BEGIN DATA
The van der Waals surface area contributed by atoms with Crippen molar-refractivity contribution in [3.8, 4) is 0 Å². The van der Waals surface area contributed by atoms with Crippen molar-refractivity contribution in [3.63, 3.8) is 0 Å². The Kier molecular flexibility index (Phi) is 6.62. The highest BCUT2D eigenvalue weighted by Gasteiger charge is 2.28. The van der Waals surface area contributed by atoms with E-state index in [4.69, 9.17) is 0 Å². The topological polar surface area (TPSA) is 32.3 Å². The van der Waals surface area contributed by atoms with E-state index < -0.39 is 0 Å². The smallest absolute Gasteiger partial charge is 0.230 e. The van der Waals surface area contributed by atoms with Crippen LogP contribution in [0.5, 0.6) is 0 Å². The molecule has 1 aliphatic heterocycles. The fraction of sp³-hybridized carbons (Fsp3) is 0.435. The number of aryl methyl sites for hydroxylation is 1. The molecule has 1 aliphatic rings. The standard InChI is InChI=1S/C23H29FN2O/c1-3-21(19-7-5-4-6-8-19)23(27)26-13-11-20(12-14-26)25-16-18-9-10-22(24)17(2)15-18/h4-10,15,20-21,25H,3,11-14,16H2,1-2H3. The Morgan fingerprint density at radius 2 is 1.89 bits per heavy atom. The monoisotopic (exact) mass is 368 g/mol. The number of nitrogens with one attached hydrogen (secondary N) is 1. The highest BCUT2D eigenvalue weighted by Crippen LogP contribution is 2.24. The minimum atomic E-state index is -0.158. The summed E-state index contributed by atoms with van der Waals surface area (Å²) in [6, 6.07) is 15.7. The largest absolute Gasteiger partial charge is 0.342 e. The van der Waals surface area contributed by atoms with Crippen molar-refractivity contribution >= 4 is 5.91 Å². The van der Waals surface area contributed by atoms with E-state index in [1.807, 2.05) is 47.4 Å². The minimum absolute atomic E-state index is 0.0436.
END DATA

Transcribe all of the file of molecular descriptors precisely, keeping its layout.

The van der Waals surface area contributed by atoms with Crippen molar-refractivity contribution in [3.8, 4) is 0 Å². The van der Waals surface area contributed by atoms with Crippen molar-refractivity contribution in [3.63, 3.8) is 0 Å². The Kier molecular flexibility index (Phi) is 6.62. The highest BCUT2D eigenvalue weighted by Gasteiger charge is 2.28. The van der Waals surface area contributed by atoms with E-state index in [4.69, 9.17) is 0 Å². The topological polar surface area (TPSA) is 32.3 Å². The van der Waals surface area contributed by atoms with E-state index < -0.39 is 0 Å². The smallest absolute Gasteiger partial charge is 0.230 e. The van der Waals surface area contributed by atoms with Crippen LogP contribution in [0.5, 0.6) is 0 Å². The molecule has 1 aliphatic heterocycles. The fraction of sp³-hybridized carbons (Fsp3) is 0.435. The number of aryl methyl sites for hydroxylation is 1. The molecule has 1 aliphatic rings. The standard InChI is InChI=1S/C23H29FN2O/c1-3-21(19-7-5-4-6-8-19)23(27)26-13-11-20(12-14-26)25-16-18-9-10-22(24)17(2)15-18/h4-10,15,20-21,25H,3,11-14,16H2,1-2H3. The Morgan fingerprint density at radius 2 is 1.89 bits per heavy atom. The monoisotopic (exact) mass is 368 g/mol. The number of nitrogens with one attached hydrogen (secondary N) is 1. The highest BCUT2D eigenvalue weighted by Crippen LogP contribution is 2.24. The minimum atomic E-state index is -0.158. The summed E-state index contributed by atoms with van der Waals surface area (Å²) in [6, 6.07) is 15.7. The largest absolute Gasteiger partial charge is 0.342 e. The van der Waals surface area contributed by atoms with Crippen molar-refractivity contribution >= 4 is 5.91 Å². The van der Waals surface area contributed by atoms with E-state index in [1.807, 2.05) is 47.4 Å². The minimum absolute atomic E-state index is 0.0436.